Wednesday, July 6, 2011

Canoe Camping Gear / Packlist

So you've decided to take a leap into canoe tripping, huh?

This is a short list of recommend items to bring if you're coming on a canoe trip with me.  I'll have the rest of the gear (map, water filter, rope, food barrel, backpacking stove, cooking tools, etc...) so this is a list of things to pack for yourself.

Gear Checklist
The Essentials
□ Trip plan left with family or friends
Large Backpack
□ Waterproof pack liner (if your bag isn't waterproof on its own)
□ Tent
□ Sleeping bag
□ Sleeping pad (not necessary, but makes the experience so much better than being on the ground)

□ Rain Jacket or Poncho
□ Shorts / T-Shirts
□ Long Pants / Long sleeved shirt (it can get chilly at night or if it’s raining)
□ Swimwear
□ Hiking Boots or Walking shoes
□ Sandals or flip-flops
□ Hat
□ Sunglasses

Personal Care Items
□ Toothbrush / Toothpaste
□ Towel
□ Biodegradable Soap
□ Toilet paper / Baby wipes
□ Hand Sanitizer
□ Contacts / Glasses + repair kit
□ Bug Spray
□ Sunscreen

Camping Gear
□ Bowl / Fork / Spoon
□ Heat Proof cup (for hot drinks- coffee, hot chocolate, etc...)
□ Small Day pack  / possibles bag
□ Water bottle (I recommend  750ml or 1L bottles)
□ Fixed Blade / Swiss Army Knife / Multi-tool
□ Headlamp / Flashlight / Lantern
□ Compass
□ First-aid kit
□ Whistle
□ Lighter / Matches in waterproof container
□ Small sewing kit / duct tape or waterproof tape / repair kit (for tents, sleeping pad, poncho, etc)

Extras (optional)
□ Binoculars
□ Fishing gear
□ Camera
□ Notebook / Journal & Pencil / Pen
□ Watch
□ Deck of cards / Games

How to Pack
How you pack your gear is almost as important as what you pack.  You're taking all of your personal effects with you, so the key is to identify what items are really needed and cut the ones that aren't.  More than likely you aren't going to need 3 pairs of shoes and an entire wardrobe of clothes.  For a 3 day trip, i usually carry
  • 2 pairs of long pants (convertible pants are even better)
  • 2-3 t-shirts
  • 1 long sleeved shirt 
  • Swim pants
  • Rain jacket / poncho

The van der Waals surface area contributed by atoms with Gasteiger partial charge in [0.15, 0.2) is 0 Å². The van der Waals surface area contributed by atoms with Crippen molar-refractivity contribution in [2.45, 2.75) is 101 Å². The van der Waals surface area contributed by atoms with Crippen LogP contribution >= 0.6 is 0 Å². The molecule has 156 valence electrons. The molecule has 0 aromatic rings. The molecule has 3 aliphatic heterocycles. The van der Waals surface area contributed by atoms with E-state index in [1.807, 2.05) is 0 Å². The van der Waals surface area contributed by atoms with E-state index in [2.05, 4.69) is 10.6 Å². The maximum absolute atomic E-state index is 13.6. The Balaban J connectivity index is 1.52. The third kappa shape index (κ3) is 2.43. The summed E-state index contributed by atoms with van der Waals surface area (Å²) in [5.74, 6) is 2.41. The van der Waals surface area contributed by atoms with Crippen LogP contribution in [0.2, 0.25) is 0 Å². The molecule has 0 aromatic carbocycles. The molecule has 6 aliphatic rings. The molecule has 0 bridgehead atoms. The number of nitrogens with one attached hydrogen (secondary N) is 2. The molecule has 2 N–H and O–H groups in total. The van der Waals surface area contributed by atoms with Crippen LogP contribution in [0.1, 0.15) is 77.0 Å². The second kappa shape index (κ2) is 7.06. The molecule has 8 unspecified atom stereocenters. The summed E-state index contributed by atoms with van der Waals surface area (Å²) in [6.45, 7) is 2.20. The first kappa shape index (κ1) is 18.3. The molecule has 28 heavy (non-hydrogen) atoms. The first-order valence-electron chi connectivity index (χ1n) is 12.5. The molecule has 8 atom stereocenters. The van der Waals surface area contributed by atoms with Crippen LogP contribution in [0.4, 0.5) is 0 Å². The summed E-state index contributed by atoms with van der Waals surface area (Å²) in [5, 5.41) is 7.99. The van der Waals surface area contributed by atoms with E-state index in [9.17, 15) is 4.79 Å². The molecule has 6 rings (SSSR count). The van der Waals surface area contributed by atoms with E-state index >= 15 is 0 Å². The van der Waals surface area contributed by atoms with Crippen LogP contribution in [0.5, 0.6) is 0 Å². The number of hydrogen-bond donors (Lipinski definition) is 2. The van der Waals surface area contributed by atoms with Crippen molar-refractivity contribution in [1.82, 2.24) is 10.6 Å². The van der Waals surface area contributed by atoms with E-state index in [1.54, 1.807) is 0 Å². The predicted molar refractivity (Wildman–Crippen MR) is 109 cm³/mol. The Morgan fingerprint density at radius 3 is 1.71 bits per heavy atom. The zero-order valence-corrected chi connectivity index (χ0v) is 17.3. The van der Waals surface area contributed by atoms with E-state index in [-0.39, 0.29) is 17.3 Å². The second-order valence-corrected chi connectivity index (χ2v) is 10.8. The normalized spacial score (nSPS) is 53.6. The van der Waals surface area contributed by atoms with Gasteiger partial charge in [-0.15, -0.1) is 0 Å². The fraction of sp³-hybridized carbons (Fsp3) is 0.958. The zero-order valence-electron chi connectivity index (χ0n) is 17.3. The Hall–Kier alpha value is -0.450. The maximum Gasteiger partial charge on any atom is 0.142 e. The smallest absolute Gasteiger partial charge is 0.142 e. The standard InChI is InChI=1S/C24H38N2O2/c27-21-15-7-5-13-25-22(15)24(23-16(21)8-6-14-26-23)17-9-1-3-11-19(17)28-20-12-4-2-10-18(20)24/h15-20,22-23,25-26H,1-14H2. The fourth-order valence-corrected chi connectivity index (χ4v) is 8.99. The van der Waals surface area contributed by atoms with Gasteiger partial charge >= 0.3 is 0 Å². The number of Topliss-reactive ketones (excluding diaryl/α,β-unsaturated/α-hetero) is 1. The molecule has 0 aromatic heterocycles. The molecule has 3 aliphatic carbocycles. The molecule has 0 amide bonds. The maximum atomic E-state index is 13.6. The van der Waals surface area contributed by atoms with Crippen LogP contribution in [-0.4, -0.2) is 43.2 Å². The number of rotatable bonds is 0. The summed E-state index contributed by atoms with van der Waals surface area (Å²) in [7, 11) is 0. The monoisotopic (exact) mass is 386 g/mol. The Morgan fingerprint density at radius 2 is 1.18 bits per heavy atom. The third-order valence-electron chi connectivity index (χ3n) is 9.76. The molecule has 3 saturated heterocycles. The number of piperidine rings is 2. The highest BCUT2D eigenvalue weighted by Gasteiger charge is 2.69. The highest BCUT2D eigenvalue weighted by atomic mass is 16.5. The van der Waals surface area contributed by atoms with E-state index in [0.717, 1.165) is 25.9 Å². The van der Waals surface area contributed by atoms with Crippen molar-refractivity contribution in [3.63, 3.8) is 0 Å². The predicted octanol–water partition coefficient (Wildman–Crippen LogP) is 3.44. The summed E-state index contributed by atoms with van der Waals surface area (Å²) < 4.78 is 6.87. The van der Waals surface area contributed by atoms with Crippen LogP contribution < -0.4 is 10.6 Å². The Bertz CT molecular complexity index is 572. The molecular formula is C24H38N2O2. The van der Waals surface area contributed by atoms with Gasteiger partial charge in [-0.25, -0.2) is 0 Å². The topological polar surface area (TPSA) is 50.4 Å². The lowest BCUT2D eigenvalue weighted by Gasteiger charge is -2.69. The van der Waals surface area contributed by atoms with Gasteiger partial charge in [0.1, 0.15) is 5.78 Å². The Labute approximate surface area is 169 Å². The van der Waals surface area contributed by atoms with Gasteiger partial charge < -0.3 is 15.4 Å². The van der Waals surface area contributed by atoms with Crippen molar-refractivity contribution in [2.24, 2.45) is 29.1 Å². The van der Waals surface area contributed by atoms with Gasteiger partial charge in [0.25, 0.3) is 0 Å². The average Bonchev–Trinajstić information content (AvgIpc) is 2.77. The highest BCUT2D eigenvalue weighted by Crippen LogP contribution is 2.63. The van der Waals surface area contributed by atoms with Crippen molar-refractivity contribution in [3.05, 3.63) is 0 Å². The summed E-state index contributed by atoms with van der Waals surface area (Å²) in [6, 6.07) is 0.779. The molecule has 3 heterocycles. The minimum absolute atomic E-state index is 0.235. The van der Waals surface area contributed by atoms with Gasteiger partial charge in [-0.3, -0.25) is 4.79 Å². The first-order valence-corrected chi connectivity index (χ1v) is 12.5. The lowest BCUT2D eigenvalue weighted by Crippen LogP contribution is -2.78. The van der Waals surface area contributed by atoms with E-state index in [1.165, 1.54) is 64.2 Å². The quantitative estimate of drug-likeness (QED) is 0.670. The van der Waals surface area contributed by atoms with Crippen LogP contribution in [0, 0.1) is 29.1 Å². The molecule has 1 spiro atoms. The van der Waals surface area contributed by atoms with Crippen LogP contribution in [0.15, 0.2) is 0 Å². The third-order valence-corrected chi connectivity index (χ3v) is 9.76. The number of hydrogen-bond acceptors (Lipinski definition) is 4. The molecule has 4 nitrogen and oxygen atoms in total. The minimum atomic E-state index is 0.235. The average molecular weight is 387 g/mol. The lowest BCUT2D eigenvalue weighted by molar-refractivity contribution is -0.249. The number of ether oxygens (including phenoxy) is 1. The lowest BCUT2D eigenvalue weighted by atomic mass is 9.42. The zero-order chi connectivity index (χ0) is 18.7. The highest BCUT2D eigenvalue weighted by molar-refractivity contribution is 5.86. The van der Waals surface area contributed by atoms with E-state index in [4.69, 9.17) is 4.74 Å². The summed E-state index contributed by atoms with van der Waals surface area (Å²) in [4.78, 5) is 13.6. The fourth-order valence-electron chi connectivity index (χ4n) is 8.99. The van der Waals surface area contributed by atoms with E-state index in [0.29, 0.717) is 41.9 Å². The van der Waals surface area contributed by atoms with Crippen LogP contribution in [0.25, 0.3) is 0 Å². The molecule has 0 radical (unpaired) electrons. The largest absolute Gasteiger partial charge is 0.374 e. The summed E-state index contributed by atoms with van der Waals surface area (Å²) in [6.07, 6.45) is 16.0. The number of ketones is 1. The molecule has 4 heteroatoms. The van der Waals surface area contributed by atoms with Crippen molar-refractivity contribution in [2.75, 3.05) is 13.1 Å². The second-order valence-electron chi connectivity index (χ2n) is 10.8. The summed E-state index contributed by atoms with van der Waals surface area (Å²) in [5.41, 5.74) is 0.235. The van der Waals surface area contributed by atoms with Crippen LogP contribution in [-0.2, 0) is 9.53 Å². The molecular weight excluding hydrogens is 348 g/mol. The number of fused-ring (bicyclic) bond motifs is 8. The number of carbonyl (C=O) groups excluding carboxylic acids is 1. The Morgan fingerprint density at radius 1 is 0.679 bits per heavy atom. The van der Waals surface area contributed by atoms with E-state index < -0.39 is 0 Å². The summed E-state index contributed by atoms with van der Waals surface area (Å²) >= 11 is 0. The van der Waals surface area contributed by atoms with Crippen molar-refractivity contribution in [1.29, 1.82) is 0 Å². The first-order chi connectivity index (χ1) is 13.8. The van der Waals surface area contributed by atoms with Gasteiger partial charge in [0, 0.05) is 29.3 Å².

• Hiking boots
  • Water shoes
I usually don't need more than that.  If I get cold at night I can layer items to enhance the insulation power of my clothing.  Wear the clean shirt you plan to wear the next day to bed and you no longer need a dedicated sleeping shirt.  On longer journeys you can wash soiled clothes with biodegradable detergent and hang them to dry during the day.

Because all of your belongings will be taken with you in the canoe, you MUST pack as if you will flip the canoe.  If canoe tripping is something you enjoy and plan to continue doing, it's not about if you spill...but when.

All items need to be in a waterproof pack, and if the pack isn't waterproof it must have a waterproof liner in the main bucket area where your items are being stored.  In a pinch a garbage bag without holes in it will do, but I recommend a light weight ripstop nylon liner because it's durable and relatively cheap.  Clothes, sleeping bag, sleeping pad and tent should be carried in this waterproof area so that in the event your canoe capsizes, you won't be sleeping in wet gear and you'll have dry clothes clothes to change into at night.

Any electronics (cameras, lenses, cellphones, lanterns, flashlights) will need to be placed into this waterproof areas as well.

Organization is also key.  I have found that separating items into smaller kits is helpful in finding items I need quickly (all clothes in a stuff sack, hygiene items in a kit, first aid kit, etc...).  A cost effective way to do this is by using large freezer bags, but any small pouch will do.

You'll want to pack items you're less likely to need at the bottom of the pack and items you need quick access to on top or in side pockets.  Nothing is worse than realizing you're about to be rained on and your poncho/rain jacket is at the bottom of your pack under the rest of your gear.

If there are portages on this trip, try your best to pack everything so that nothing is loose.  Remember that everything needs to be carried by hand over land, so having it all in the pack reduces the amount of trips you'll need to cart all the gear.

Do not keep food in your pack.  The last thing you want is your clothes and gear smelling like food in bear country.  If you have energy bars or snacks, it needs to be packed away into the food barrel.

Where to buy?
List of local retailers you can find most of these items:

Of course if you think you need guidance you can feel free to message me about specific items.


  1. Thanks,

    While not extensive, hopefully some will find it useful when preparing for their first few trips out.